This sounds a like a really great premise! And the query isn't bad, you'd probably still get requests because the story sounds really sweet and the characters likable. If the plot is divided equally between these three women, I'd divide the query up that way. I think you have room to expand on showing what these women are like and what choices they will make.

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Quill
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Re: Query: Divisions

Post by Quill » February 27th, 2011, 5:25 pm

misstante wrote:
Because you so successfully represent both literary and women's fiction, I hope you will be interested in my novel, Divisions.
I rather like this straightforward approach and don't mind it up front in this query.

DIVISIONS, not Divisions.

Why not put ", complete at 81,000 words" here and be done with that?

Just as she is celebrating her unexpected one-year survival of pancreatic cancer, Lang Ellis loses her athletic husband and only true friend to an unexpected heart attack.
Please don't leave two "unexpected"s in the same sentence. Especially with another instance later in the query, plus an "unlikely". I'd eliminate three of the four "un" words.

Without the mooring of her husband, Lang must face both her internal and external problems alone.
"The mooring of her husband" seems awkward and is unclear; do you mean her husband moors to her or that she moors to him? I mean, it's a little obscure anyway; one is like a dock in this relationship, and one is like a boat? In what ways?
A competent florist with deep roots in the small southern town of Whiteside Mountain,
I like the details so far, but this seems incomplete. Either leave it at "small southern town" or say "the small town of Whiteside Mountain, Alabama (or whatever state it is).

Lang's relationships with her controlling daughter, narcissistic mother, and ne'er-do-well son are awkward at best, and she isolates herself in her grief, choosing to hole up like some injured animal under the porch, and nurse her wound alone.
Okay, but isolates/grief, hole up/ injured, and nurse/wound might be one too many combos for the same situation. How about "she isolates herself like some injured animal holed up under the porch to nurse her grief alone"?

As it is you'd need to pluralize "nurse" (she nurses) for it to read grammatically correct.
Lang is dismayed to find a mute stray dog at her doorstep the day of the funeral,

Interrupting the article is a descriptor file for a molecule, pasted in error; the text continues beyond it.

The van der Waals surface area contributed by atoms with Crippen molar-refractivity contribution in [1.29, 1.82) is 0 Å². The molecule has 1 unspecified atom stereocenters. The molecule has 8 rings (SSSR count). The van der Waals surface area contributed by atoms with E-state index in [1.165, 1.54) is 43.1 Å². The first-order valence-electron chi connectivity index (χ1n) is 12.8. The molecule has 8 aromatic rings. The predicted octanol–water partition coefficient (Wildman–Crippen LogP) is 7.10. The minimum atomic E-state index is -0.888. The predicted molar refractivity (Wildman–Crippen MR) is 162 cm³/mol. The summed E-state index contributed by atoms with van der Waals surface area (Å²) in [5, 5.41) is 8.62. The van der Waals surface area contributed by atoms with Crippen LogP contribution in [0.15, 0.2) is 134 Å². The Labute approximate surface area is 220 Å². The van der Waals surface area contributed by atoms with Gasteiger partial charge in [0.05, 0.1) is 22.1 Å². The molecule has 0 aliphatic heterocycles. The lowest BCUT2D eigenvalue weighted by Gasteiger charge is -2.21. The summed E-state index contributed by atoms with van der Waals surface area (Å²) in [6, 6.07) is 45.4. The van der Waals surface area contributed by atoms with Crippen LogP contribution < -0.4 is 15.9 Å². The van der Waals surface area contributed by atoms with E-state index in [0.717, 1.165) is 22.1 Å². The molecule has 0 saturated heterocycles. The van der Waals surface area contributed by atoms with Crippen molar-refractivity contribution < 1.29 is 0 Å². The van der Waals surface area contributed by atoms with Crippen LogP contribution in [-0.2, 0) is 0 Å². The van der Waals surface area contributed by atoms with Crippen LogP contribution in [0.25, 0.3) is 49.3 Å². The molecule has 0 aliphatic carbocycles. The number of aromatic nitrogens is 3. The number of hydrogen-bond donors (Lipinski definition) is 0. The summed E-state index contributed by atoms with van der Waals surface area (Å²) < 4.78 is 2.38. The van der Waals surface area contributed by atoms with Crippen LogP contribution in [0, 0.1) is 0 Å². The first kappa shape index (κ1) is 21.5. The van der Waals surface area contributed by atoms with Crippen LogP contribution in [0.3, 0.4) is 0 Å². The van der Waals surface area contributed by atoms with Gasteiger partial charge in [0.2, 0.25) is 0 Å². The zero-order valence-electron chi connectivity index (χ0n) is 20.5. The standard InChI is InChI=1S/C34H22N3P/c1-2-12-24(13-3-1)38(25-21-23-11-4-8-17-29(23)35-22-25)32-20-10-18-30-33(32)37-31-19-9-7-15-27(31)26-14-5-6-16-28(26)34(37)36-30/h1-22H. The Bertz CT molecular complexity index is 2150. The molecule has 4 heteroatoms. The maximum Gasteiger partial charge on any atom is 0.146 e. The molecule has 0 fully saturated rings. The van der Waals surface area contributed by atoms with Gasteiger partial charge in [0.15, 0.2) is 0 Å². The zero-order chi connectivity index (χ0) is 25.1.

I thought this would turn out to be significant, but there's no further reference to it, so I'd remove this.
and is both puzzled and irritated when two insufferable acquaintances, A.J. and Camilla, suddenly impose their friendship on her.
Okay
In deep denial over her husband's affairs, A.J. is desperate to preserve her marriage,
As written it first sounds like Lang is in deep denial. It would help to put the name up front: "A.J. is in deep denial..."
and has endured countless cosmetic surgeries to achieve perfection for him. Camilla is suppressing her grief about the tragic drowning of her family decades ago, and justifies her survival by tutoring inner-city children.
All drowning is "tragic" so I'd omit that. Maybe substitute "accidental". "Her family" is vague. Her entire family? All the aunts and uncles, nieces and nephews?
Dealing with issues of inferiority, guilt and abandonment,
Agree with previous poster that "Dealing" is not the verb you want to feature in your big wind-up sentence describing the crux of your book. They need to resolve, face, choose, act, that sort of thing.
the three sexagenarians
Whoa, this seems big info for so late in the query. I'd figured them all for younger from the details you've given, so this is a bit of a monkey wrench in the works. I'd work this in earlier somehow.

Also, not sure what sexagenarian is, right off the bat, and I wouldn't want an agent to stumble here either (is it 60-something or 70-something; maybe use that term instead?)
forge an unexpected yet familial union, and through each other, learn to accept life, and live it.
A little too pat (and overuses the word "unexpected"). Could you say a bit more about the challenges, to hint at the main conflict(s) facing the three in their quest or process of coming together?
Complete at 81,000 words, Divisions is a story of emotional healing through unlikely relationships. I am working on two other novels.
I'd move the word count up with the other intro info, and delete the line telling what your story is (never a good idea), and also omit the info that you're writing other stuff (not relevant to selling this project).

Good luck!

misstante
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Re: Query: Divisions

Post by misstante » February 28th, 2011, 7:52 am

thank you so much! i am going back to the 'drawing board' and really appreciate the help and insights.

AllieS
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Re: Query: Divisions REVISED

Post by AllieS » March 9th, 2011, 5:46 pm